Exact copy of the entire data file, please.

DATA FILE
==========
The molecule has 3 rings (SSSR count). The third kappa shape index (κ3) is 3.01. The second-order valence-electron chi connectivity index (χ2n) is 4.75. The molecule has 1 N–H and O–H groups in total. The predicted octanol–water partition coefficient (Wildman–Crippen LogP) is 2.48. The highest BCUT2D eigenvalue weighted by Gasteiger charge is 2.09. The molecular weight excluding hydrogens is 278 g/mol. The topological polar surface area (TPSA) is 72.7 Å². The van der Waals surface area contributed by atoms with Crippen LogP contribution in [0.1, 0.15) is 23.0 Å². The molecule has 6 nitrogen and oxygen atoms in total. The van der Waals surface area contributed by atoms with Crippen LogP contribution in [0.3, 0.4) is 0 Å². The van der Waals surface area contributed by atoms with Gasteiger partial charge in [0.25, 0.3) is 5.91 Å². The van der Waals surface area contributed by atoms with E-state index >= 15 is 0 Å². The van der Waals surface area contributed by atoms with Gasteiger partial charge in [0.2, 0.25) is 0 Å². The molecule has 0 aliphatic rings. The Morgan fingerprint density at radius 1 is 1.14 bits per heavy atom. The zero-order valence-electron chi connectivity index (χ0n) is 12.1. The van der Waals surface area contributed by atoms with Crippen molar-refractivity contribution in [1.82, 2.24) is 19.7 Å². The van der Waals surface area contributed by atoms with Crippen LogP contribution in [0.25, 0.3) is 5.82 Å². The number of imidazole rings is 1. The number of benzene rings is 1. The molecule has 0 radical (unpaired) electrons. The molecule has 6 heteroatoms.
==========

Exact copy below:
The molecule has 3 rings (SSSR count). The third kappa shape index (κ3) is 3.01. The second-order valence-electron chi connectivity index (χ2n) is 4.75. The molecule has 1 N–H and O–H groups in total. The predicted octanol–water partition coefficient (Wildman–Crippen LogP) is 2.48. The highest BCUT2D eigenvalue weighted by Gasteiger charge is 2.09. The molecular weight excluding hydrogens is 278 g/mol. The topological polar surface area (TPSA) is 72.7 Å². The van der Waals surface area contributed by atoms with Crippen LogP contribution in [0.1, 0.15) is 23.0 Å². The molecule has 6 nitrogen and oxygen atoms in total. The van der Waals surface area contributed by atoms with Crippen LogP contribution in [0.3, 0.4) is 0 Å². The van der Waals surface area contributed by atoms with Gasteiger partial charge in [0.25, 0.3) is 5.91 Å². The van der Waals surface area contributed by atoms with E-state index >= 15 is 0 Å². The van der Waals surface area contributed by atoms with Gasteiger partial charge in [0.2, 0.25) is 0 Å². The molecule has 0 aliphatic rings. The Morgan fingerprint density at radius 1 is 1.14 bits per heavy atom. The zero-order valence-electron chi connectivity index (χ0n) is 12.1. The van der Waals surface area contributed by atoms with Crippen molar-refractivity contribution in [1.82, 2.24) is 19.7 Å². The van der Waals surface area contributed by atoms with Crippen LogP contribution in [0.25, 0.3) is 5.82 Å². The number of imidazole rings is 1. The number of benzene rings is 1. The molecule has 0 radical (unpaired) electrons. The molecule has 6 heteroatoms.